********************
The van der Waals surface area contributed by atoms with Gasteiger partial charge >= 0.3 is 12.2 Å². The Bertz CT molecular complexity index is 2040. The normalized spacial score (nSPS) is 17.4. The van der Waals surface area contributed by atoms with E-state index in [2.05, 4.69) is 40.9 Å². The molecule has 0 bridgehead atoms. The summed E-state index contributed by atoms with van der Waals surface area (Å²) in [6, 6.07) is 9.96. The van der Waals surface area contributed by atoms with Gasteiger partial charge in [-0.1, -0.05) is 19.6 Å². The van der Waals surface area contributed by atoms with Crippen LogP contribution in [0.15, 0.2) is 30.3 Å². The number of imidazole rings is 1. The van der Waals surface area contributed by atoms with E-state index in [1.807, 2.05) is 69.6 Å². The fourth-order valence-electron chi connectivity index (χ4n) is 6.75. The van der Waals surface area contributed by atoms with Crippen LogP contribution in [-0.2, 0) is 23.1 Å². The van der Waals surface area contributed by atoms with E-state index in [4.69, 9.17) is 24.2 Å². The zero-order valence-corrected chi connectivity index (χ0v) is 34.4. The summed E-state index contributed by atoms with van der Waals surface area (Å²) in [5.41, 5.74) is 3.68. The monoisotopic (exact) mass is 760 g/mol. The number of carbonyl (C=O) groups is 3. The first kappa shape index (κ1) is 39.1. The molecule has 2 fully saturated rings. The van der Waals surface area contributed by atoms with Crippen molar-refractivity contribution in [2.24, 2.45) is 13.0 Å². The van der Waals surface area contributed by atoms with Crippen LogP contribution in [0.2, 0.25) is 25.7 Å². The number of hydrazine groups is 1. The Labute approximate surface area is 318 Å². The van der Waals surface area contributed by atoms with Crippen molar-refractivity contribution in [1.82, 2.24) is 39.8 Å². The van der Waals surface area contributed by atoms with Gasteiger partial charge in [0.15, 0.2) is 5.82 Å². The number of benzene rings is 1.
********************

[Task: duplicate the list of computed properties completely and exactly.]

The van der Waals surface area contributed by atoms with Gasteiger partial charge >= 0.3 is 12.2 Å². The Bertz CT molecular complexity index is 2040. The normalized spacial score (nSPS) is 17.4. The van der Waals surface area contributed by atoms with E-state index in [2.05, 4.69) is 40.9 Å². The molecule has 0 bridgehead atoms. The summed E-state index contributed by atoms with van der Waals surface area (Å²) in [6, 6.07) is 9.96. The van der Waals surface area contributed by atoms with Gasteiger partial charge in [-0.1, -0.05) is 19.6 Å². The van der Waals surface area contributed by atoms with Crippen LogP contribution in [0.15, 0.2) is 30.3 Å². The number of imidazole rings is 1. The van der Waals surface area contributed by atoms with E-state index in [1.807, 2.05) is 69.6 Å². The fourth-order valence-electron chi connectivity index (χ4n) is 6.75. The van der Waals surface area contributed by atoms with Crippen LogP contribution in [-0.2, 0) is 23.1 Å². The van der Waals surface area contributed by atoms with E-state index in [4.69, 9.17) is 24.2 Å². The zero-order valence-corrected chi connectivity index (χ0v) is 34.4. The summed E-state index contributed by atoms with van der Waals surface area (Å²) in [5.41, 5.74) is 3.68. The monoisotopic (exact) mass is 760 g/mol. The number of carbonyl (C=O) groups is 3. The first kappa shape index (κ1) is 39.1. The molecule has 2 fully saturated rings. The van der Waals surface area contributed by atoms with Crippen molar-refractivity contribution in [2.24, 2.45) is 13.0 Å². The van der Waals surface area contributed by atoms with Crippen LogP contribution in [0.2, 0.25) is 25.7 Å². The number of hydrazine groups is 1. The Labute approximate surface area is 318 Å². The van der Waals surface area contributed by atoms with Crippen molar-refractivity contribution in [1.82, 2.24) is 39.8 Å². The van der Waals surface area contributed by atoms with Gasteiger partial charge in [0.15, 0.2) is 5.82 Å². The number of benzene rings is 1.